Here is a sample .fpc file:

~/felix>cat build/release/host/config/flx_gc.fpc
Generated_from: 2403 "/Users/skaller/felix/src/packages/gc.fdoc"
Name: flx_gc
Platform: Unix
Description: Felix default garbage collector (Unix)
provides_dlib: -lflx_gc_dynamic
provides_slib: -lflx_gc_static
includes: '"flx_gc.hpp"'
library: flx_gc
macros: BUILD_FLX_GC
Requires: judy flx_exceptions
srcdir: src/gc
src: .*\.cpp

This file contains more than information required to use the Felix garbage collector. It also contains enough information for the Felix build system to build it. Normally with third party libraries, you build it with the vendors build instructions, but for Felix own components, those build instructions are put in the fpc file to localise the information about the library in one place.


The –path= and –path+= switches are used to set the search path used by flx_pkgconfig. The first switch specifies the first directory on the search path. The second can be used to add directories to the end of the search path. When looking for a package, the directories are searched in order.

The –extension= switch species the extension of the filename to use, excluing the .. This is fpc for Felix databases, or pc for those constructed for pkconfig. Examination of the latter may or may not succeed.

The –hide or -h switch specifies package hiding. This means, once a package is found, its contents are the final, total, record of fields. By default, flx_pkgconfig finds all occurences of a package, so that a field named field, if not found in the first record of the package, may still be found in the second.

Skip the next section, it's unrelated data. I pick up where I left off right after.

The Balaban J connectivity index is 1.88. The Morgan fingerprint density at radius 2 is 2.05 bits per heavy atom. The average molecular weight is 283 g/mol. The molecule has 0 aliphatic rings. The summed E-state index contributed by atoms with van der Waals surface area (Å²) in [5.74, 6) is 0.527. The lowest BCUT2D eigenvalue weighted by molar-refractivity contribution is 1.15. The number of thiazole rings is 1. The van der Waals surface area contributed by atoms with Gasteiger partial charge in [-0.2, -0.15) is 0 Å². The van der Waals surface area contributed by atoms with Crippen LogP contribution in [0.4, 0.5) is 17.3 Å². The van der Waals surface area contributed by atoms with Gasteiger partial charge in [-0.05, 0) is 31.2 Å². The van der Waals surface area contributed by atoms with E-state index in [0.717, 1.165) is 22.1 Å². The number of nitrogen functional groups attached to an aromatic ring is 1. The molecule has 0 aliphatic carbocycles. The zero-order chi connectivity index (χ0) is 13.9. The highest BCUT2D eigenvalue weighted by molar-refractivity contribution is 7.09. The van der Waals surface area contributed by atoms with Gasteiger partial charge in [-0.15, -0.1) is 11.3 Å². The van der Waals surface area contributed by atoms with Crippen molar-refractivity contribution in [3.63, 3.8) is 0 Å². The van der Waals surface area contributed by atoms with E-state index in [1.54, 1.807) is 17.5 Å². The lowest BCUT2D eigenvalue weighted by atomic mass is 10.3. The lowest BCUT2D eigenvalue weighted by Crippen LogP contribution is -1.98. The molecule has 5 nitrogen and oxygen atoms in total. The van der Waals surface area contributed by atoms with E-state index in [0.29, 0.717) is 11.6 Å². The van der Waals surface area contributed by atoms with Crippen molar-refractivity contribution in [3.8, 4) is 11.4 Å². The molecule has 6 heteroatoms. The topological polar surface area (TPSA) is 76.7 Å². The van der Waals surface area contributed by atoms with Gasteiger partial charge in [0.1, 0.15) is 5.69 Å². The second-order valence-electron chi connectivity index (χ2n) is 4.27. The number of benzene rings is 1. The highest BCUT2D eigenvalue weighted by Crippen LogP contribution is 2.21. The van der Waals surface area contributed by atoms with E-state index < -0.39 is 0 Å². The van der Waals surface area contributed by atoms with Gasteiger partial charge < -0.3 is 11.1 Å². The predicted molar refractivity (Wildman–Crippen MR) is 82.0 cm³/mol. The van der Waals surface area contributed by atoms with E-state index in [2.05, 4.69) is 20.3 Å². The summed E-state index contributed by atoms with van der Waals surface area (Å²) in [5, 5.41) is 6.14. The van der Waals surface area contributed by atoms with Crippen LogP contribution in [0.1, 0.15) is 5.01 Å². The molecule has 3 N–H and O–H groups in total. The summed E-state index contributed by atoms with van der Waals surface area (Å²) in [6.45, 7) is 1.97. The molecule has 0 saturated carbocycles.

By default, if a field is present in both packages, and the query is for a list of values, the values of the fields of both packages will be merged. This machinery allows extending a database with auxilliary information, without modifying it.


By default, flx_pkgconfig only searches the specified list of packages. If the -rec or -r switch is given, however, the search extends to dependent packages, based on the field named Requires. This is the only field with a special meaning.

If the switch -rec= is used, the specified field name is used for recursion instead of Requires.


The default action of flx_pkgconfig is simply to verify that a list of packages given exists. It returns 0 if all the packages exist, or 1 if one or more is missing.

The –noerror switch suppresses error checking.

The –list option causes flx_pkgconfig to list, on a single line, all the packages it finds. Used with the -r switch, this will provide the transitive closure over dependencies specified by the Requires field.

The –field= switch specifies to output the contents of the specified field, instead of the package name. Nothing is output if the field is missing from a package.

Order of output

If the –keepleftmost switch is specified, then the leftmost occurence of a value in the output is retained, and duplicates to its right are dropped.

If the –keeprightmost switch is specified, then the rightmost occurence of a value in the output is retained, and duplicates to its left are dropped.

If the –keepall switch is specified, then duplicates are kept.

If the -b or –backwards switch is specified, then the final list of values to be output is reversed just before printing it.

flx_pkgconfig accumulates field values as it sees them. It processes a file from top up to any Requires field. If recursion is enabled, then it will process any packages specified in the Requires field next, before continuing to process the current file. This means field specified before a Requires field are gathered before dependencies, and fields specified after a Requires field follow those dependencies.